today as part of my virtual tour, is the inscription:  

Whenever I look at the inscription from my mother, in this most special of books still left from my childhood, I feel such a deep love and gratitude - for her, for Christmas, and for books.  I was 7 years old when I received this book.  It is now damaged, from many years and places lived in, and minus the dust jacket, but it is still one of the most precious gifts - because it was from my mother, and because I love the fairy tale itself.  This is part of what makes Christmas such a wonderful time for me, because we never know what will become a keepsake or a special memory.  It's a chance to give to the ones we love, and out of that, we never know what will become treasured by them.

Even I don't inscribe inside the covers of books any more, as I never know if my children or nieces or nephews will keep the books.  I did before, before computers and e-books and the huge availability of books now.  Sometimes I wonder if I should, or if this time is long gone now.  I think it depends on whether we view books as disposable or not. 

 Another thing about getting books as presents that  I wanted to talk about here is about that moment when you first open the gift paper and see the book beneath.  What fun and excitement!  What book will it be? And then get the chance to sit among the wrapping paper and everything fading as you open the cover and glance at the first page, and suddenly everyone is calling your name because in the midst of the Christmas mayhem of opening presents, you disappeared for a moment into the book. Isn't that one of the best moments of Christmas?  It is, for me.

Then later on, now as an adult (because as a child you can read throughout the day), when everything is done - the wrapping put away, presents tidied up, Christmas meal over, and if you are lucky and at home, you can sit down in your favourite chair, with a glass or cup of your favourite beverage, and open your new book again.  Young or old, this has been one of my most favourite moments and deepest pleasures of every Christmas.  Reading a new book. Holding it in my hands, and the deep pleasure and joy of settling in to read. The lights on the tree, the dark night outside, and everyone else playing with their new things (or safely tucked in for the night).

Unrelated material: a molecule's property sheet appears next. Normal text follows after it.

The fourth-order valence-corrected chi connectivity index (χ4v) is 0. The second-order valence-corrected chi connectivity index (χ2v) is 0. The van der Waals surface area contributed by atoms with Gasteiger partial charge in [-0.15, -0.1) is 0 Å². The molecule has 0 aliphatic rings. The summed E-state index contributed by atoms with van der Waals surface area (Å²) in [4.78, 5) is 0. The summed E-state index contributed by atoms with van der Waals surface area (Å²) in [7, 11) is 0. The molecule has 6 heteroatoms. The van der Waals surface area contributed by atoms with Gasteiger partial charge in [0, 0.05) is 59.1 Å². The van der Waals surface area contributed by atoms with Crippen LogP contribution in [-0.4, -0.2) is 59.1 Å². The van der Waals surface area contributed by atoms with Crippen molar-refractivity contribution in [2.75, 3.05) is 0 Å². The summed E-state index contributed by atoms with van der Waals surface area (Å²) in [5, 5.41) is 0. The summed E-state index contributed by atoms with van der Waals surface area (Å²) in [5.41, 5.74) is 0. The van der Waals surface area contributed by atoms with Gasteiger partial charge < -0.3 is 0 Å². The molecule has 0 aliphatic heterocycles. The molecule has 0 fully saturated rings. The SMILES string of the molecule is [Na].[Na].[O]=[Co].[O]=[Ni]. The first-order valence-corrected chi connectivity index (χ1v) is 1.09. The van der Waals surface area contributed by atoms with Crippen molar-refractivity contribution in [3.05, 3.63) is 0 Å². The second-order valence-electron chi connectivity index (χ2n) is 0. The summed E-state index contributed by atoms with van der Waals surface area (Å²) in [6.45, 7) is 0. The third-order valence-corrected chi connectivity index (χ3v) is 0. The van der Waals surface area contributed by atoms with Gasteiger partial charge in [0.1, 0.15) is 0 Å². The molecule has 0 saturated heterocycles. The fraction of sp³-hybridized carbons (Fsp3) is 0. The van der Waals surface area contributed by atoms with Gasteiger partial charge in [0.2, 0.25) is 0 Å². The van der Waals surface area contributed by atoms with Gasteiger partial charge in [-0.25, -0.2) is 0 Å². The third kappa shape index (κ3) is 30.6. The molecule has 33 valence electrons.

For me, Christmas and books is inextricably linked.  Is it the same for all of who love books, I wonder?  I think it is.  That moment of picking up the present and knowing it is a book, is etched into my mind.  I always wanted a book under the tree, and if ever there wasn't one, I was always secretly disappointed.  I am hoping that my children will develop into lifelong readers (my eldest has now,), in part because every year I give them books for Christmas, just like my mother gave to me when I was growing up.

So, this is what I wanted to share this year on the Virtual Advent Tour.  In past years, I have written about making ginger cookies with my daughter, the Winter Solstice, and last year, alot of our traditions with our kids. ( I missed 2010 because I'd fallen and received a concussion, and didn't post for most of the month of  December).   I thank Kailana at The Written World and Marg at The Adventures of an Intrepid Reader for hosting this very fun tour.  I love seeing what everyone writes for Christmas, each year.

And  it snowed today:
Today, it feels like Christmas:


and if you look very closely, you will see the sparrows under the bird feeder.  The squirrel empties the feeder and the sparrows come and cluster on the ground.  Seeing snow makes me feel like Christmas (at least in December), and it's looking a lot like Christmas today......Happy holidays to all of you, dear book bloggers.  I hope you find yourselves getting lost in a good book over the holidays, too.

***Edited to add:  Oh my, I forgot to add the other two bloggers who are sharing this day in the Advent Tour with me.
Suey at It's All About Books has a fun one about a local singer made good 
Robin at A Fondness for Reading has a lovely one about her students and children at this time of year.

Monday, 3 December 2012

Seraphina - a perfect fantasy

   Wow.  Seraphina by Rachel Hartman is one excellent fantasy.  Do you like dragons?  Heroines with a secret?  Music?  Visions, dangerous love, and adventure?  Then Seraphina is the book for you.